And then there is Superior.  That lake is most fascinating because it is most mysterious.  The other lakes are huge, but they don't exude the menace that Superior does.  Lakes Erie and Ontario are mostly shallow lakes.  I know less about Lake Huron but it doesn't really capture my imagination.  But Superior is a lake like no other.  It is very deep and for all intents and purposes is like a small ocean.  I have driven along its shores in the Upper Peninsula of Michigan, and I have even stepped foot into its cold waters and tried to swim.  Everything about it seems different.  If you are in the Upper Peninsula in the summer and swim in Lake Michigan, the water is warm, inviting and friendly.  The beaches are sandy, and the small waves break in soft music.  The color of the water is a light blue or, if the silt has been stirred up, a kind of gray.

Then you go a few miles to the shore of Superior, and there are no beaches.  The bank drops down to a shelf of rock.  I didn't remember any waves.  And the blue that LHM writes about is as deep as you can think.  Along this shore there are many shipwrecks, some of which can still be seen.  Superior seems to suffer your presence, not invite it like the other Great Lakes.  The winters along Superior are said to be bitter and difficult.  If you are on the lake, the storms that whip along it can create ocean-like conditions and dangers.  It is thought that the Edmund Fitzgerald, for instance, was the victim of a series of rogue waves, called Three Sisters, that broke one after another over the ship and overloaded it with water.  It is no ordinary lake that offers conditions like that.

The Gordon Lightfoot song The Wreck of the Edmund Fitzgerald has a line which also fascinates me.  "Lake Superior, they said, never gives up its dead, when the gales of November come early."  I wondered what that line meant.  I thought it meant that those caught on Superior in November gales would probably die.  But Wikipedia provides a really interesting fact.  Lake Superior's water temperature below the surface is a constant 39 degrees Fahrenheit.  Normally, bacteria growth in the bodies of drowning victims creates gasses which propel a body to the surface of the water eventually.  But the water temperature of Lake Superior is so cold that bacterial growth is inhibited, and therefore bodies tend to stay at the bottom.  Thus, bodies from Lake Superior shipwrecks are not often recovered.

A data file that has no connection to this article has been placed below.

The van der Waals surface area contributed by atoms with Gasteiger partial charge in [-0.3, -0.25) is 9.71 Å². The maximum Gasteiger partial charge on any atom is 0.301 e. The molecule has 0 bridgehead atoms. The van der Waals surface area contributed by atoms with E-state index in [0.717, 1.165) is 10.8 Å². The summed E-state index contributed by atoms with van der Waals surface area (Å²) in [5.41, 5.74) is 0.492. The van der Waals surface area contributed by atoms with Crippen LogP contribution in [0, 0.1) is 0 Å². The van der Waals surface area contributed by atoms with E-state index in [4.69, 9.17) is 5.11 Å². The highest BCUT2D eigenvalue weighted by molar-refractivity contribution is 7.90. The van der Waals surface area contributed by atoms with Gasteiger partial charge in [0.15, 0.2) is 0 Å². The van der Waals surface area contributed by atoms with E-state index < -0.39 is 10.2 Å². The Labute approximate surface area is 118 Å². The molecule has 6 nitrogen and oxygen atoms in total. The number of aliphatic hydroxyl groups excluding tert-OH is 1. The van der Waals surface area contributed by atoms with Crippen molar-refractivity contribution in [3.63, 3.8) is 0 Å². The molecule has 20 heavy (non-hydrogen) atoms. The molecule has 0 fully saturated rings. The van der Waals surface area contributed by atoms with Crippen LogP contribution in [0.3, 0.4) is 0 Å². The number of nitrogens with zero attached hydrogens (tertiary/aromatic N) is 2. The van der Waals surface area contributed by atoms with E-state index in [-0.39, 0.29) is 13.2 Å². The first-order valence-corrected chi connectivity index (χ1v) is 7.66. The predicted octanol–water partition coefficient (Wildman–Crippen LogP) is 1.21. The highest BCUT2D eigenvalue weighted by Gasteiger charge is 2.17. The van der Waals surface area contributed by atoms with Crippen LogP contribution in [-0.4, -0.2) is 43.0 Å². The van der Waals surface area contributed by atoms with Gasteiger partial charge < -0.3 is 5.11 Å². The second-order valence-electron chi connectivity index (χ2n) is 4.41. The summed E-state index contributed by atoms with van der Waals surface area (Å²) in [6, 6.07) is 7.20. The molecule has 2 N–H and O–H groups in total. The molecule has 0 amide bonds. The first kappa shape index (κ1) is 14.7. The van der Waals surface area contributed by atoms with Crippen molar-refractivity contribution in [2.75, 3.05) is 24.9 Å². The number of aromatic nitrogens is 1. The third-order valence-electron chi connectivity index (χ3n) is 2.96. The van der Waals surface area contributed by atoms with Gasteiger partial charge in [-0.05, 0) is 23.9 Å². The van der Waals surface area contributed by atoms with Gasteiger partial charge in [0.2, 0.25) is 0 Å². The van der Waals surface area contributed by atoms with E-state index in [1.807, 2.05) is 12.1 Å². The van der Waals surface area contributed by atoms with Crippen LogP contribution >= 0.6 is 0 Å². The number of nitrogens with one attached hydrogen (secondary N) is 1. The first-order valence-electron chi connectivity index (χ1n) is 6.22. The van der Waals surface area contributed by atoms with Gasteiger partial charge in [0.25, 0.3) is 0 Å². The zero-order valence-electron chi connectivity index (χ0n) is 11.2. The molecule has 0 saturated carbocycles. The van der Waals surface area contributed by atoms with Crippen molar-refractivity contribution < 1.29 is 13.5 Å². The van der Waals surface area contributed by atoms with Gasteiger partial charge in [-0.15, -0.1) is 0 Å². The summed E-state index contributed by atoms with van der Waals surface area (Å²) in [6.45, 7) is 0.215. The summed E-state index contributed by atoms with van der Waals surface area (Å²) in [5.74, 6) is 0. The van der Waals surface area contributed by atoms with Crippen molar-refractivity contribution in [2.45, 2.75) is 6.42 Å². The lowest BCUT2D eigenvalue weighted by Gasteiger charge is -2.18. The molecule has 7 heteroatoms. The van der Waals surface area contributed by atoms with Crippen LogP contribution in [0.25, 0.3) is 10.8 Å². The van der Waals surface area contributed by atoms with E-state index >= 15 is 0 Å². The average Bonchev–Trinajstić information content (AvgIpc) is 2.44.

I am not sure if, knowing how cold and bitter it gets, and how cold and menacing Lake Superior seems, if I would want to live there.  For some reason, it seems that my ability to withstand cold weather and harsh conditions has lessened considerably since I left Wisconsin and let the warm air of the Southern United States soften my hardiness.  Yet it is difficult to deny that Lake Superior has beauty, savage though that beauty may be.  To see it is to never forget it.

Musical Interlude

You know the musical interlude, given the post, has to be The Wreck of the Edmund Fitzgerald.  Here it is, with lyrics.


I also found a song, by a band named Father Hennepin, called I Like It in Duluth.  The video is kind of cheesy, but then again, so is the area!

If you want to know more about Duluth

City of Duluth
Duluth Budgeteer News
Duluth Breaking News
Duluth News Tribune (newspaper)
Duluth Seaway Port Authority
Duluth Shipping News
Perfect Duluth Day (blog)
University of Minnesota Duluth
Visit Duluth
Wikipedia: Duluth

Next up: Superior, Wisconsin